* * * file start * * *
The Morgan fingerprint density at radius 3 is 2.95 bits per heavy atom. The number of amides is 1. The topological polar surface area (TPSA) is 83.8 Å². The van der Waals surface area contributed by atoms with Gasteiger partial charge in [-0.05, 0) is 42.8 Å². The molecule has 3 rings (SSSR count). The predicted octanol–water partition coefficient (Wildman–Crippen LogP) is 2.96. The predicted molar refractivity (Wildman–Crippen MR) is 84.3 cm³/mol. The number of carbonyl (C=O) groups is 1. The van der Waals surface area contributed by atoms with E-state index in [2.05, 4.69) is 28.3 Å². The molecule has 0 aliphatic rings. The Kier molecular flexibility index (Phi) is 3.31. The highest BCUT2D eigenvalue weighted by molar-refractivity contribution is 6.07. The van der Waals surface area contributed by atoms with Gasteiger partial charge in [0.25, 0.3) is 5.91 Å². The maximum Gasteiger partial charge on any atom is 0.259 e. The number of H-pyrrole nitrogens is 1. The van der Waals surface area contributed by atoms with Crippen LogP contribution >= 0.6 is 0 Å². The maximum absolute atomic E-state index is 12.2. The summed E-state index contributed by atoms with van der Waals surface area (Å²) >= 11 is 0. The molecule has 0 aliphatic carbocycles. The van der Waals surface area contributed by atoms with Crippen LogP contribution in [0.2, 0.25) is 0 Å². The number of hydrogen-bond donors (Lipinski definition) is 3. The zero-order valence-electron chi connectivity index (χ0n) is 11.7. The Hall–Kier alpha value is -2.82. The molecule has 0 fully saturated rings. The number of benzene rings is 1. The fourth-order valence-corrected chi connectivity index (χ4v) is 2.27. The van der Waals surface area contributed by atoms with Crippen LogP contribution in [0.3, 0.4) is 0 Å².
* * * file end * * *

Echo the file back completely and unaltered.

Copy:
The Morgan fingerprint density at radius 3 is 2.95 bits per heavy atom. The number of amides is 1. The topological polar surface area (TPSA) is 83.8 Å². The van der Waals surface area contributed by atoms with Gasteiger partial charge in [-0.05, 0) is 42.8 Å². The molecule has 3 rings (SSSR count). The predicted octanol–water partition coefficient (Wildman–Crippen LogP) is 2.96. The predicted molar refractivity (Wildman–Crippen MR) is 84.3 cm³/mol. The number of carbonyl (C=O) groups is 1. The van der Waals surface area contributed by atoms with E-state index in [2.05, 4.69) is 28.3 Å². The molecule has 0 aliphatic rings. The Kier molecular flexibility index (Phi) is 3.31. The highest BCUT2D eigenvalue weighted by molar-refractivity contribution is 6.07. The van der Waals surface area contributed by atoms with Gasteiger partial charge in [0.25, 0.3) is 5.91 Å². The maximum Gasteiger partial charge on any atom is 0.259 e. The number of H-pyrrole nitrogens is 1. The van der Waals surface area contributed by atoms with Crippen LogP contribution >= 0.6 is 0 Å². The maximum absolute atomic E-state index is 12.2. The summed E-state index contributed by atoms with van der Waals surface area (Å²) >= 11 is 0. The molecule has 0 aliphatic carbocycles. The van der Waals surface area contributed by atoms with Crippen LogP contribution in [0.2, 0.25) is 0 Å². The number of hydrogen-bond donors (Lipinski definition) is 3. The zero-order valence-electron chi connectivity index (χ0n) is 11.7. The Hall–Kier alpha value is -2.82. The molecule has 0 fully saturated rings. The number of benzene rings is 1. The fourth-order valence-corrected chi connectivity index (χ4v) is 2.27. The van der Waals surface area contributed by atoms with Crippen LogP contribution in [0.3, 0.4) is 0 Å².